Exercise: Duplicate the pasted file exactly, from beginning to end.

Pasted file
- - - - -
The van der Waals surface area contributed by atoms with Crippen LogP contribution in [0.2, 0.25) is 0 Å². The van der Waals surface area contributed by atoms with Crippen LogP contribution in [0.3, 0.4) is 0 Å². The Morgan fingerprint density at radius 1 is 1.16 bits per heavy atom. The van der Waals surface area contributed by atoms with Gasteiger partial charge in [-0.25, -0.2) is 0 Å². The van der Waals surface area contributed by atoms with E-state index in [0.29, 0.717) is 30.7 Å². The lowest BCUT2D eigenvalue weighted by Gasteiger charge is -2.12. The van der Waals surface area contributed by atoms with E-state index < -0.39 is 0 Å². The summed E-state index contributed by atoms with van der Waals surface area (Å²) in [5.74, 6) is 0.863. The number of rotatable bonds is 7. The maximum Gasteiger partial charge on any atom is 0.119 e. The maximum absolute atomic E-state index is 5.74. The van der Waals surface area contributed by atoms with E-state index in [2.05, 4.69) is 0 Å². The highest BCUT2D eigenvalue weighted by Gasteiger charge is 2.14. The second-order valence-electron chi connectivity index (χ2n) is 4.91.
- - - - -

The van der Waals surface area contributed by atoms with Crippen LogP contribution in [0.2, 0.25) is 0 Å². The van der Waals surface area contributed by atoms with Crippen LogP contribution in [0.3, 0.4) is 0 Å². The Morgan fingerprint density at radius 1 is 1.16 bits per heavy atom. The van der Waals surface area contributed by atoms with Gasteiger partial charge in [-0.25, -0.2) is 0 Å². The van der Waals surface area contributed by atoms with E-state index in [0.29, 0.717) is 30.7 Å². The lowest BCUT2D eigenvalue weighted by Gasteiger charge is -2.12. The van der Waals surface area contributed by atoms with E-state index < -0.39 is 0 Å². The summed E-state index contributed by atoms with van der Waals surface area (Å²) in [5.74, 6) is 0.863. The number of rotatable bonds is 7. The maximum Gasteiger partial charge on any atom is 0.119 e. The maximum absolute atomic E-state index is 5.74. The van der Waals surface area contributed by atoms with E-state index in [2.05, 4.69) is 0 Å². The highest BCUT2D eigenvalue weighted by Gasteiger charge is 2.14. The second-order valence-electron chi connectivity index (χ2n) is 4.91.